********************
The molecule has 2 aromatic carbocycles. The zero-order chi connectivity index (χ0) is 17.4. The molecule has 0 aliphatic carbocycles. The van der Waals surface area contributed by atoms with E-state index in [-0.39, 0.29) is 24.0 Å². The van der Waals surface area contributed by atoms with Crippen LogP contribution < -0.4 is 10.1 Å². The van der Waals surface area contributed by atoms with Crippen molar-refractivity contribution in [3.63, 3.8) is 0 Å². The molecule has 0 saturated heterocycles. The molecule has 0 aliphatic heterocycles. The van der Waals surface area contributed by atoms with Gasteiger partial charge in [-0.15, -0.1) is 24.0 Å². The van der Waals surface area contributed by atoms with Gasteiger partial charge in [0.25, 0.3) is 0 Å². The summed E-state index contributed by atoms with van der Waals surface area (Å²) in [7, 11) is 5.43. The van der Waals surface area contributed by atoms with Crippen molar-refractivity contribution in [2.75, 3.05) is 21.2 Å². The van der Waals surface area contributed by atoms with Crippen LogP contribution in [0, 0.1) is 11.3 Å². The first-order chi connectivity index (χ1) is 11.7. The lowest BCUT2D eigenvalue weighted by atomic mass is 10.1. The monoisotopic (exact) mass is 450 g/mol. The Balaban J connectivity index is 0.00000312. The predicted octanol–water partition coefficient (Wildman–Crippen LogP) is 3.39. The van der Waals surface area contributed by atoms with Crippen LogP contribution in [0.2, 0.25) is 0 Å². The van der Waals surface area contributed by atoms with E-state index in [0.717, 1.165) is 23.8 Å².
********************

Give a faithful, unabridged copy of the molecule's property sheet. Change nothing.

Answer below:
The molecule has 2 aromatic carbocycles. The zero-order chi connectivity index (χ0) is 17.4. The molecule has 0 aliphatic carbocycles. The van der Waals surface area contributed by atoms with E-state index in [-0.39, 0.29) is 24.0 Å². The van der Waals surface area contributed by atoms with Crippen LogP contribution < -0.4 is 10.1 Å². The van der Waals surface area contributed by atoms with Crippen molar-refractivity contribution in [3.63, 3.8) is 0 Å². The molecule has 0 saturated heterocycles. The molecule has 0 aliphatic heterocycles. The van der Waals surface area contributed by atoms with Gasteiger partial charge in [-0.15, -0.1) is 24.0 Å². The van der Waals surface area contributed by atoms with Gasteiger partial charge in [0.25, 0.3) is 0 Å². The summed E-state index contributed by atoms with van der Waals surface area (Å²) in [7, 11) is 5.43. The van der Waals surface area contributed by atoms with Crippen molar-refractivity contribution in [2.75, 3.05) is 21.2 Å². The van der Waals surface area contributed by atoms with Crippen LogP contribution in [0, 0.1) is 11.3 Å². The first-order chi connectivity index (χ1) is 11.7. The lowest BCUT2D eigenvalue weighted by atomic mass is 10.1. The monoisotopic (exact) mass is 450 g/mol. The Balaban J connectivity index is 0.00000312. The predicted octanol–water partition coefficient (Wildman–Crippen LogP) is 3.39. The van der Waals surface area contributed by atoms with Crippen LogP contribution in [0.2, 0.25) is 0 Å². The van der Waals surface area contributed by atoms with E-state index in [0.717, 1.165) is 23.8 Å².